The first effort at a complete history of the Iraq war. It is breathtaking in scope and exhausting in detail. Its flaws are that it reads more like a very long newspaper article than a work of history. There is much reportage; less analysis. The other difficulty is that this book just made me mad at virtually everyone involved. It is astonishing how many things had to go wrong, and how many people had to be complicit, for the war to turn out the way it did. Yes, the surge was necessary and succe The first effort at a complete history of the Iraq war. It is breathtaking in scope and exhausting in detail. Its flaws are that it reads more like a very long newspaper article than a work of history. There is much reportage; less analysis. The other difficulty is that this book just made me mad at virtually everyone involved. It is astonishing how many things had to go wrong, and how many people had to be complicit, for the war to turn out the way it did. Yes, the surge was necessary and successful--but was also ultimately fruitless because of the Iraqis' intransigence and the Obama administration's failure to secure an extension to the status-of-forces agreement. That the United States was compelled to reengage in Iraq in 2014 (not covered in this book) is sharp proof of our earlier failures. And we're committing the same mistake in Afghanistan.

  19. 4 out of 5

    Samrat Sen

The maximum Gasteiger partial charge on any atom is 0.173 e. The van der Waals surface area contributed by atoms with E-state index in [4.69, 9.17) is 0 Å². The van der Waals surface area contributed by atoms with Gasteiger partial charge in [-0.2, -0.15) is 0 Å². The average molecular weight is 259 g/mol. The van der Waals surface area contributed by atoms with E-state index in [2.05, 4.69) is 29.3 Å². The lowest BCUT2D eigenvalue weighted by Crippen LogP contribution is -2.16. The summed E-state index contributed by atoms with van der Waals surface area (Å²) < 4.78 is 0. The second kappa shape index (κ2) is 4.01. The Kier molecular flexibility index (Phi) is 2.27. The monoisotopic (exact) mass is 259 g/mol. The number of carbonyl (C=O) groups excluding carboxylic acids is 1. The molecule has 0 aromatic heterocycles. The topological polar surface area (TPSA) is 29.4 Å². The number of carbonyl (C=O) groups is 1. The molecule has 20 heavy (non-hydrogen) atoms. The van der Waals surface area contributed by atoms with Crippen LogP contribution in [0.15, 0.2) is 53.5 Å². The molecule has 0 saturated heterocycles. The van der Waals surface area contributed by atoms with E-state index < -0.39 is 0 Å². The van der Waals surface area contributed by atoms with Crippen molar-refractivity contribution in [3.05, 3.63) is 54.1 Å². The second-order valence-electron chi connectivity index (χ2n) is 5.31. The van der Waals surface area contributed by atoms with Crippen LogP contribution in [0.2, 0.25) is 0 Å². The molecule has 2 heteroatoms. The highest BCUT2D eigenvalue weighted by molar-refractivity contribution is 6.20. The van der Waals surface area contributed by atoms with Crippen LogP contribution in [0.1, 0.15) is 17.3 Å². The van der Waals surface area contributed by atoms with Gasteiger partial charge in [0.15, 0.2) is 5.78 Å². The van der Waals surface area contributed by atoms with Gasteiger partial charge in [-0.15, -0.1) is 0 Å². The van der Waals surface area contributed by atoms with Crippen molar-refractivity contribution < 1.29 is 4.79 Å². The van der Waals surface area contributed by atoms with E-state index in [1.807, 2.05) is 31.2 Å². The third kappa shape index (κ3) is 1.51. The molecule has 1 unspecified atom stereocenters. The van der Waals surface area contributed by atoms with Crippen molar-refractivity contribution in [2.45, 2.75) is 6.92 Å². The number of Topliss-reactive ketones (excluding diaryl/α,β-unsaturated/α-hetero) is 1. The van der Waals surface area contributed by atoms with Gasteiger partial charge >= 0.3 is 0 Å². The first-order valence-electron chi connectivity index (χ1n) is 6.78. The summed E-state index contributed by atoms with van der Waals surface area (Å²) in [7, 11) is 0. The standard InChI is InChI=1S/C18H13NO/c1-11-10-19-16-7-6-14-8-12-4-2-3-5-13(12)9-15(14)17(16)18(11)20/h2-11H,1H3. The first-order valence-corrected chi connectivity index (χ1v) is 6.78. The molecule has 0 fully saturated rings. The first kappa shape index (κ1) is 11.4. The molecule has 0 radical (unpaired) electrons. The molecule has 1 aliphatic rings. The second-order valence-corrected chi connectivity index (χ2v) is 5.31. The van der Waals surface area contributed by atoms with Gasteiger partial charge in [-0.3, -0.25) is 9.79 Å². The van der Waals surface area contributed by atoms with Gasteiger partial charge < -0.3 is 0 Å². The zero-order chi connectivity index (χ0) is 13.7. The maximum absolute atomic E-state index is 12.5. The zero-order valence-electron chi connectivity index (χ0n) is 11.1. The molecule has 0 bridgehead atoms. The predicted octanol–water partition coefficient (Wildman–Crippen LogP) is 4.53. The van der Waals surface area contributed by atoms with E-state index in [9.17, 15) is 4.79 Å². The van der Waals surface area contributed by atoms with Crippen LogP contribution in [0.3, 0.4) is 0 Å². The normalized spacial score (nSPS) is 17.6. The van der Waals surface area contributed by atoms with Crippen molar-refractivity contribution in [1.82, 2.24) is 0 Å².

Commentary on Iraq between 204 and 2011, both at macro and micro level. Written mostly from US point of view, it does throw a lot of insight on complications involved in Iraq, a mishmash of ethnic, religious and language based differences, a time bomb. It quotes details which indicate Mr Bush was better in his handling of Iraq (post invasion) than many of us criticise him for. That success, largely has been based on competencies of David Petraeus. Conversely, Mr Obama has been a considerable fai Commentary on Iraq between 204 and 2011, both at macro and micro level. Written mostly from US point of view, it does throw a lot of insight on complications involved in Iraq, a mishmash of ethnic, religious and language based differences, a time bomb. It quotes details which indicate Mr Bush was better in his handling of Iraq (post invasion) than many of us criticise him for. That success, largely has been based on competencies of David Petraeus. Conversely, Mr Obama has been a considerable failure in handling Iraq, but then it ceased to be in his list of priorities. A wonderful irony was General Petraeus complaining about Iraq interfering with US internal matters!!

  20. 4 out of 5

    Maria

    Gordon recounts the actions and reactions of the long war in Iraq. Focusing more on what happened in the country and what didn't happen, he draws a scary picture of what happens when you "wing it" at a national level. Why I started this book: Downloaded the audio from the library. Why I finished it: Very long and detailed it felt like listening to a college lecture of all the different pieces and people that went into the breakdown of Iraq.

  21. 4 out of 5

    Brandon Forsyth